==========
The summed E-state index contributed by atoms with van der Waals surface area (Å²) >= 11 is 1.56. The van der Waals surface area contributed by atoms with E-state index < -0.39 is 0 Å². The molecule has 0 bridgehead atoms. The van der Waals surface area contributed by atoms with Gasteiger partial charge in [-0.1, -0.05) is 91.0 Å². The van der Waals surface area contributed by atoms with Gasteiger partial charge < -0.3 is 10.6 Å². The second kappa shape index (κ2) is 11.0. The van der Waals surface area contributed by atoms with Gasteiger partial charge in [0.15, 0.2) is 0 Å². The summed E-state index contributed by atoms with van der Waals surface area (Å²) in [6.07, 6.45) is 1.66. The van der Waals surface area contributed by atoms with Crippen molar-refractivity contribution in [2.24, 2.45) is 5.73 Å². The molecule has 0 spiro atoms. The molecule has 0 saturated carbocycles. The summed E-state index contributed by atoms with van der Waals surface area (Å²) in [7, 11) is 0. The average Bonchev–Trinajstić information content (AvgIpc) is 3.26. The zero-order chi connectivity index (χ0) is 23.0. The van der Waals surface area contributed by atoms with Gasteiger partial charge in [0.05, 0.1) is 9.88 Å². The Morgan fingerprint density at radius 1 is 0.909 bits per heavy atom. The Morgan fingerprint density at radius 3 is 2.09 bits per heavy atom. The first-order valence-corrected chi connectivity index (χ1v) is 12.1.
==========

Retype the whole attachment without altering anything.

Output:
The summed E-state index contributed by atoms with van der Waals surface area (Å²) >= 11 is 1.56. The van der Waals surface area contributed by atoms with E-state index < -0.39 is 0 Å². The molecule has 0 bridgehead atoms. The van der Waals surface area contributed by atoms with Gasteiger partial charge in [-0.1, -0.05) is 91.0 Å². The van der Waals surface area contributed by atoms with Gasteiger partial charge < -0.3 is 10.6 Å². The second kappa shape index (κ2) is 11.0. The van der Waals surface area contributed by atoms with Gasteiger partial charge in [0.15, 0.2) is 0 Å². The summed E-state index contributed by atoms with van der Waals surface area (Å²) in [6.07, 6.45) is 1.66. The van der Waals surface area contributed by atoms with Crippen molar-refractivity contribution in [2.24, 2.45) is 5.73 Å². The molecule has 0 spiro atoms. The molecule has 0 saturated carbocycles. The summed E-state index contributed by atoms with van der Waals surface area (Å²) in [7, 11) is 0. The average Bonchev–Trinajstić information content (AvgIpc) is 3.26. The zero-order chi connectivity index (χ0) is 23.0. The van der Waals surface area contributed by atoms with Gasteiger partial charge in [0.05, 0.1) is 9.88 Å². The Morgan fingerprint density at radius 1 is 0.909 bits per heavy atom. The Morgan fingerprint density at radius 3 is 2.09 bits per heavy atom. The first-order valence-corrected chi connectivity index (χ1v) is 12.1.